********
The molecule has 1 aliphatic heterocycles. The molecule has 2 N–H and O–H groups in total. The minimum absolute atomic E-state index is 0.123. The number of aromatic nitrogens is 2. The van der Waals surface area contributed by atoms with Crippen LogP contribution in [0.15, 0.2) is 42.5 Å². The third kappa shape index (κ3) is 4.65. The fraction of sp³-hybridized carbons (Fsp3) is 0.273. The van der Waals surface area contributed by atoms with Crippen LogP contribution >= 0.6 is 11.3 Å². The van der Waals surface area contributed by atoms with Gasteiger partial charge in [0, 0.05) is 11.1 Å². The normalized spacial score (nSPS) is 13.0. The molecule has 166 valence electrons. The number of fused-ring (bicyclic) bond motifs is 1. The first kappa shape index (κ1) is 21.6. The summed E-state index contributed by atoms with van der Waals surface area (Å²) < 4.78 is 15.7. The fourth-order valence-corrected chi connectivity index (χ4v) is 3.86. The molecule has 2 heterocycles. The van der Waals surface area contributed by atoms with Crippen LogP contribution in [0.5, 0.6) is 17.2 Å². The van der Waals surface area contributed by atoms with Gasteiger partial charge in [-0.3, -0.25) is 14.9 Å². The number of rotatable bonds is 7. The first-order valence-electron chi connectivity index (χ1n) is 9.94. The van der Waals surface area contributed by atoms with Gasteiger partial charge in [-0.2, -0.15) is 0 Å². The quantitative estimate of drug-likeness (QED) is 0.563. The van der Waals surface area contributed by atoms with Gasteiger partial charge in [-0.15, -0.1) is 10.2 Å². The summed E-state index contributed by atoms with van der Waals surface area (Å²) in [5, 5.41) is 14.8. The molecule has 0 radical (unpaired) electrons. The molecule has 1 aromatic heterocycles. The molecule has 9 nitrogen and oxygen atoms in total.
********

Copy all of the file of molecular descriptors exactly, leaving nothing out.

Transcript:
The molecule has 1 aliphatic heterocycles. The molecule has 2 N–H and O–H groups in total. The minimum absolute atomic E-state index is 0.123. The number of aromatic nitrogens is 2. The van der Waals surface area contributed by atoms with Crippen LogP contribution in [0.15, 0.2) is 42.5 Å². The third kappa shape index (κ3) is 4.65. The fraction of sp³-hybridized carbons (Fsp3) is 0.273. The van der Waals surface area contributed by atoms with Crippen LogP contribution >= 0.6 is 11.3 Å². The van der Waals surface area contributed by atoms with Gasteiger partial charge in [0, 0.05) is 11.1 Å². The normalized spacial score (nSPS) is 13.0. The molecule has 166 valence electrons. The number of fused-ring (bicyclic) bond motifs is 1. The first kappa shape index (κ1) is 21.6. The summed E-state index contributed by atoms with van der Waals surface area (Å²) < 4.78 is 15.7. The fourth-order valence-corrected chi connectivity index (χ4v) is 3.86. The molecule has 2 heterocycles. The van der Waals surface area contributed by atoms with Crippen LogP contribution in [0.5, 0.6) is 17.2 Å². The van der Waals surface area contributed by atoms with Gasteiger partial charge in [-0.3, -0.25) is 14.9 Å². The number of rotatable bonds is 7. The first-order valence-electron chi connectivity index (χ1n) is 9.94. The van der Waals surface area contributed by atoms with Gasteiger partial charge in [-0.2, -0.15) is 0 Å². The quantitative estimate of drug-likeness (QED) is 0.563. The van der Waals surface area contributed by atoms with Gasteiger partial charge in [-0.15, -0.1) is 10.2 Å². The summed E-state index contributed by atoms with van der Waals surface area (Å²) in [5, 5.41) is 14.8. The molecule has 0 radical (unpaired) electrons. The molecule has 1 aromatic heterocycles. The molecule has 9 nitrogen and oxygen atoms in total.